DAVID BIANCULLI, host:
Seventy-year-old Abbas Kiarostami is one of the fathers of the new wave of Iranian cinema, winning awards in international festivals for such films as "Taste of Cherry" and "The Wind Will Carry Us." He went to Italy to make his new film "Certified Copy." It opens this week in New York and LA and is also available on-demand on many cable systems as part of the Sundance Selects series.
Film critic David Edelstein has a review.
DAVID EDELSTEIN: "Certified Copy" is Iranian director Abbas Kiarostami's first film set in Europe and his return to narrative after a decade of experimental and documentary work. But it's anything but simple. It's a mind-bender, a piece of philosophical gamesmanship that can baffle you and psych you out - but also deliver the goods.
At first, Kiarostami appears to tell a linear story. Juliette Binoche plays a Frenchwoman, an apparently single mother, identified in the credits only as She, who lives in Italy and runs a gallery selling antique sculptures. She has recently met - no, she has apparently recently met - a British author, James Miller, played by opera singer William Shimell. She's clearly attracted to him, even though she disputes the thesis of his art theory book, also called "Certified Copy," which carries the subtitle, "Forget the original, just get a good copy." His idea, which I'm way simplifying, is that originals are overrated and widely-circulated fakes can lead you to an understanding of the work. He doesn't say how but that's what the movie attempts to dramatize.
The bulk of "Certified Copy" happens in the course of a day in which She and James drive to a Tuscan village where many couples come to get married. Car rides are big in Kiarostami's films, and this one is tantalizing. There's something electric between these two. She's nervous and fidgety, laughing to herself at private jokes.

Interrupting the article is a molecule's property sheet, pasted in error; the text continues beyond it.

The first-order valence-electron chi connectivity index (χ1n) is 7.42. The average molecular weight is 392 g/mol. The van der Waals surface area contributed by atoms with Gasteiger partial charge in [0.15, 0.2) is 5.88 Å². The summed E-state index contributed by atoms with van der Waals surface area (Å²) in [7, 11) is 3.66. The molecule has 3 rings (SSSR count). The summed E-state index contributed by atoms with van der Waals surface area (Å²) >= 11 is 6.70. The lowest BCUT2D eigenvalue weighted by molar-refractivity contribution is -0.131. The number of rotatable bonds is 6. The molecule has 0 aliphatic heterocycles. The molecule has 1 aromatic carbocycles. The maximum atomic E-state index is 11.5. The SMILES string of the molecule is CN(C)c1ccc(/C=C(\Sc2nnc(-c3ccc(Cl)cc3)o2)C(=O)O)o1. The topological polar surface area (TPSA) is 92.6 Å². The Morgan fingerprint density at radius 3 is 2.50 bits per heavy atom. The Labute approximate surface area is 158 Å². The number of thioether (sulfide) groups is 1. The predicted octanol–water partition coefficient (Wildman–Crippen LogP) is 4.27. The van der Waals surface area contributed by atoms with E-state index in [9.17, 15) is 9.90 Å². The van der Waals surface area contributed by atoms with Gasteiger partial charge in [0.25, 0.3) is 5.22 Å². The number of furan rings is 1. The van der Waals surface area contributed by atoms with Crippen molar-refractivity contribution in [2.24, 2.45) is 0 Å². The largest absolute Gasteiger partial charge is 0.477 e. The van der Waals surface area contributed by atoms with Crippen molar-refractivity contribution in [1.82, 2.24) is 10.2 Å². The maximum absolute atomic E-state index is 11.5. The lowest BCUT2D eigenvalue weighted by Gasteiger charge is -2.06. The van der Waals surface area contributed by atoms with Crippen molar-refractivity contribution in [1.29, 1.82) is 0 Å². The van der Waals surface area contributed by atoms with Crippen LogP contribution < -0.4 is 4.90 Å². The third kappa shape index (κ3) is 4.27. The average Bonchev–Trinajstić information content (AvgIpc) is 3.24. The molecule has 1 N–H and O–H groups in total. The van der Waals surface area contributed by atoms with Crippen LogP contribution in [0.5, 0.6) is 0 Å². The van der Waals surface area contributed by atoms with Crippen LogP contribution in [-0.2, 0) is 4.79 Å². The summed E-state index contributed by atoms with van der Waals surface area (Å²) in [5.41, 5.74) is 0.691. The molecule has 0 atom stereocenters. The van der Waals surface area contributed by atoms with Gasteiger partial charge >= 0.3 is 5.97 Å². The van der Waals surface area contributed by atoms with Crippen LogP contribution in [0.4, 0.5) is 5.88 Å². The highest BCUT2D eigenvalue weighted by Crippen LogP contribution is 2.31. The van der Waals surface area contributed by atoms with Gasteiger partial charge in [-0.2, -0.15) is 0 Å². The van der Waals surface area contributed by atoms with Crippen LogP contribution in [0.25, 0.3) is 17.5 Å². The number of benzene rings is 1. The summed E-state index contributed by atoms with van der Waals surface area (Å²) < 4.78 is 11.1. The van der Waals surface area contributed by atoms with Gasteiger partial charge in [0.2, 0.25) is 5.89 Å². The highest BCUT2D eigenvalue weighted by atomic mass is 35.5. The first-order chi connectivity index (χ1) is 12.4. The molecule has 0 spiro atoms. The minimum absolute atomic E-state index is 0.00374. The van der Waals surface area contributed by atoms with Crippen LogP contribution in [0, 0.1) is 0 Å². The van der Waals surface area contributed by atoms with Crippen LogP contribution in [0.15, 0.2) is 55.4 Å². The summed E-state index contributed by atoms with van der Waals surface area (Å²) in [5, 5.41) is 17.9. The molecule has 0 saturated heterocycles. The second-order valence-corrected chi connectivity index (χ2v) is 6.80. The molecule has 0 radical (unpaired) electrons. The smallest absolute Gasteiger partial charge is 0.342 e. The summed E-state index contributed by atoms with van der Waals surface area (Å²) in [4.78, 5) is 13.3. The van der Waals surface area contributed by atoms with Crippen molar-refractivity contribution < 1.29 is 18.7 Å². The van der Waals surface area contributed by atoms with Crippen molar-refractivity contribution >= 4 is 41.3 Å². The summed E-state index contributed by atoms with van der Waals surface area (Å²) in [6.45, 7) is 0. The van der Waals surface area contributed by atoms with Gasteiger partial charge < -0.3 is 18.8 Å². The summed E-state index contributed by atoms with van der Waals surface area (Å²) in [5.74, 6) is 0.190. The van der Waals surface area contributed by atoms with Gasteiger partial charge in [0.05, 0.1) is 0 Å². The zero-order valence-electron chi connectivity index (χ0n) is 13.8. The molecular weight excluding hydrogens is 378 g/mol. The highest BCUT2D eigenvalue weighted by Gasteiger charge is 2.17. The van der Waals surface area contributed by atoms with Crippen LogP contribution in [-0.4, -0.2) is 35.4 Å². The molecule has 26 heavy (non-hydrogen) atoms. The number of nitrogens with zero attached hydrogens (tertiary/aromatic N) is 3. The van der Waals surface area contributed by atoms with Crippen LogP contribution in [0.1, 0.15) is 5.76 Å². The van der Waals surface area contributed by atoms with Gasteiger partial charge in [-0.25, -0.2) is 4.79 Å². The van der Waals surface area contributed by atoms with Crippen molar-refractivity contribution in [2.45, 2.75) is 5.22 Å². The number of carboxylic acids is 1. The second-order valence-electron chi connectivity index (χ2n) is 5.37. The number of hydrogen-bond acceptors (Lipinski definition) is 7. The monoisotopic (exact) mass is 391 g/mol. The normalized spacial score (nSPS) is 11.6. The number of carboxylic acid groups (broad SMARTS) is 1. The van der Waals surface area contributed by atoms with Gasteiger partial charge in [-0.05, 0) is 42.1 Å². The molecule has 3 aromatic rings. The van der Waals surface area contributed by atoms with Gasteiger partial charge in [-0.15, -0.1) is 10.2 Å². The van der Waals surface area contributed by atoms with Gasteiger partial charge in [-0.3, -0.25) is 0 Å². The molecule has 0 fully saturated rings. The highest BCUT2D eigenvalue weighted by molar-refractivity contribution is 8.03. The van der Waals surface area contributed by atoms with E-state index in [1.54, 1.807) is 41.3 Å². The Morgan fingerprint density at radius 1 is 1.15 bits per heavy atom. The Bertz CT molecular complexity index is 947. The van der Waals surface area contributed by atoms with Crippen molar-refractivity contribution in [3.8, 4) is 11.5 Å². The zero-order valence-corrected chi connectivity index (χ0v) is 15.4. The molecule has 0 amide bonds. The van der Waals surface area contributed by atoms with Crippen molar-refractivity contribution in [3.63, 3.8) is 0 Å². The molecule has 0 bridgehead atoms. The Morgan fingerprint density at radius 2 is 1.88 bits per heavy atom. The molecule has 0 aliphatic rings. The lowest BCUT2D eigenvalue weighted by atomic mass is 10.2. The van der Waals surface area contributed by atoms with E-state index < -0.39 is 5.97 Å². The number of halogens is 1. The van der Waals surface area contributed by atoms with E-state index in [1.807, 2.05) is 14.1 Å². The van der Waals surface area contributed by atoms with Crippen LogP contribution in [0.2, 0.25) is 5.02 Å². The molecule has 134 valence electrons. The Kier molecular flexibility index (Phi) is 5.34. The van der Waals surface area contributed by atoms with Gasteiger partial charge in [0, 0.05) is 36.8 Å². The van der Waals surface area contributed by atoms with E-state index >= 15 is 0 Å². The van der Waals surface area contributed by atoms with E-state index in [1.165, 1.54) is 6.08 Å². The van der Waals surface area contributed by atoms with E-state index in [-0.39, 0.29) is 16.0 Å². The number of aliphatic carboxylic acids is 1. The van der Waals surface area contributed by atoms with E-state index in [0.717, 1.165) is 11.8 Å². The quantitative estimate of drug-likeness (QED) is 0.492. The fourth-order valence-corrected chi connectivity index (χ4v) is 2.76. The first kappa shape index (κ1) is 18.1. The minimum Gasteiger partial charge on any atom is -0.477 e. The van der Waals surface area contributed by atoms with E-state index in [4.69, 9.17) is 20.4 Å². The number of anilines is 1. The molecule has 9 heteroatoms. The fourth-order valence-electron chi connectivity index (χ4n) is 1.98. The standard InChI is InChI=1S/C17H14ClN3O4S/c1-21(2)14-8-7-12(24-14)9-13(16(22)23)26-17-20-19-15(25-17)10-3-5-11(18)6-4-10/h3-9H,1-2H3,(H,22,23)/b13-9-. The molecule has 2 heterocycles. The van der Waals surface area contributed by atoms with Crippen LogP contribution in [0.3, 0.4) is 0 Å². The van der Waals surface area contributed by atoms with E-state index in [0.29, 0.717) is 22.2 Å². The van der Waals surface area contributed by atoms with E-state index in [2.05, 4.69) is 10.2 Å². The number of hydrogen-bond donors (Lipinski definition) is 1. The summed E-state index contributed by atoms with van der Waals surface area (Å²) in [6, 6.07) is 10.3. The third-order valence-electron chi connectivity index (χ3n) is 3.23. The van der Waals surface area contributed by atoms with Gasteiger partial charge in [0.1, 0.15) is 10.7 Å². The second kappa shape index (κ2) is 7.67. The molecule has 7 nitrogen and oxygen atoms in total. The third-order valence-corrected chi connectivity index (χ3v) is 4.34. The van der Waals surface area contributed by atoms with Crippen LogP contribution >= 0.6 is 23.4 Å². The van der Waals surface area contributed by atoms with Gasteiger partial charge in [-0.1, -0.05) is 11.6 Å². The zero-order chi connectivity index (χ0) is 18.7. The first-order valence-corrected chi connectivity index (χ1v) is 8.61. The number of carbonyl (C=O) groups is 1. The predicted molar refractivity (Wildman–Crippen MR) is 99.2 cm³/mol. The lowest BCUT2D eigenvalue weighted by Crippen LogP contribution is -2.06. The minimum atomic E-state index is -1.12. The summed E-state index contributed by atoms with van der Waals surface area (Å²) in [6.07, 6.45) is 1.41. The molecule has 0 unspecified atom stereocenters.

James seems rather pretentious - but, it should be said, Shimell in his non-singing debut is extraordinarily charismatic: tall and lean and elegantly tousled, with the most beautiful baritone speaking voice. They talk of art and forgeries while reflections of the ancient Tuscan buildings slide up and down the windshield. While she drives, she asks him to sign copies of his book, which she says she first encountered with her sister, Marie.
(Soundbite of "Certified Copy")
Ms. JULLIETTE BINOCHE (Actress): (as She) So you see, Marie has a, she loves costume jewelry. That explains that. She has very interesting views on things.
Mr. WILLIAM SHIMELL (Opera singer; Actor): (as James Miller) Mm-hmm. Like what.
Ms. BINOCHE: (as She) Oh, theres one, theres only in the dedication, this one. Thats fine.
Mr. SHIMELL: (as James Miller) This is too?
Ms. BINOCHE: (as She) Yeah. Thanks. Like what? Like she says fake jewelry is just as good as the real thing. You dont have to worry about them. Less hassle, you know, just.
Mr. SHIMELL: (as James Miller) She agrees with me?
Ms. BINOCHE: (as She) What?
Mr. SHIMELL: (as James Miller) She agrees with me about that?